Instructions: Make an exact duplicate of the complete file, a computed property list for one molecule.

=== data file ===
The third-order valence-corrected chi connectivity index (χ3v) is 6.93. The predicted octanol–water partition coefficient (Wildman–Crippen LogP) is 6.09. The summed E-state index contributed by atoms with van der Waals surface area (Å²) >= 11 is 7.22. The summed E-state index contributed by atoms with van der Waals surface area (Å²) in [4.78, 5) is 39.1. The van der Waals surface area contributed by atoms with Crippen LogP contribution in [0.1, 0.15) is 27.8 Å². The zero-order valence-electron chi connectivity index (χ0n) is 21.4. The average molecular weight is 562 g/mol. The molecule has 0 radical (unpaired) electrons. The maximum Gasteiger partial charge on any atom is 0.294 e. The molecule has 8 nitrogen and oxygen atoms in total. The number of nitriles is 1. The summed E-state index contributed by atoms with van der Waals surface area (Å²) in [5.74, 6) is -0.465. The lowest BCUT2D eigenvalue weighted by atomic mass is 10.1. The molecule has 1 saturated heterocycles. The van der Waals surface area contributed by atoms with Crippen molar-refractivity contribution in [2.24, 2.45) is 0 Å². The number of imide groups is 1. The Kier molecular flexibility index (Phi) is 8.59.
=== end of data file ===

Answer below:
The third-order valence-corrected chi connectivity index (χ3v) is 6.93. The predicted octanol–water partition coefficient (Wildman–Crippen LogP) is 6.09. The summed E-state index contributed by atoms with van der Waals surface area (Å²) >= 11 is 7.22. The summed E-state index contributed by atoms with van der Waals surface area (Å²) in [4.78, 5) is 39.1. The van der Waals surface area contributed by atoms with Crippen LogP contribution in [0.1, 0.15) is 27.8 Å². The zero-order valence-electron chi connectivity index (χ0n) is 21.4. The average molecular weight is 562 g/mol. The molecule has 0 radical (unpaired) electrons. The maximum Gasteiger partial charge on any atom is 0.294 e. The molecule has 8 nitrogen and oxygen atoms in total. The number of nitriles is 1. The summed E-state index contributed by atoms with van der Waals surface area (Å²) in [5.74, 6) is -0.465. The lowest BCUT2D eigenvalue weighted by atomic mass is 10.1. The molecule has 1 saturated heterocycles. The van der Waals surface area contributed by atoms with Crippen molar-refractivity contribution in [2.24, 2.45) is 0 Å². The number of imide groups is 1. The Kier molecular flexibility index (Phi) is 8.59.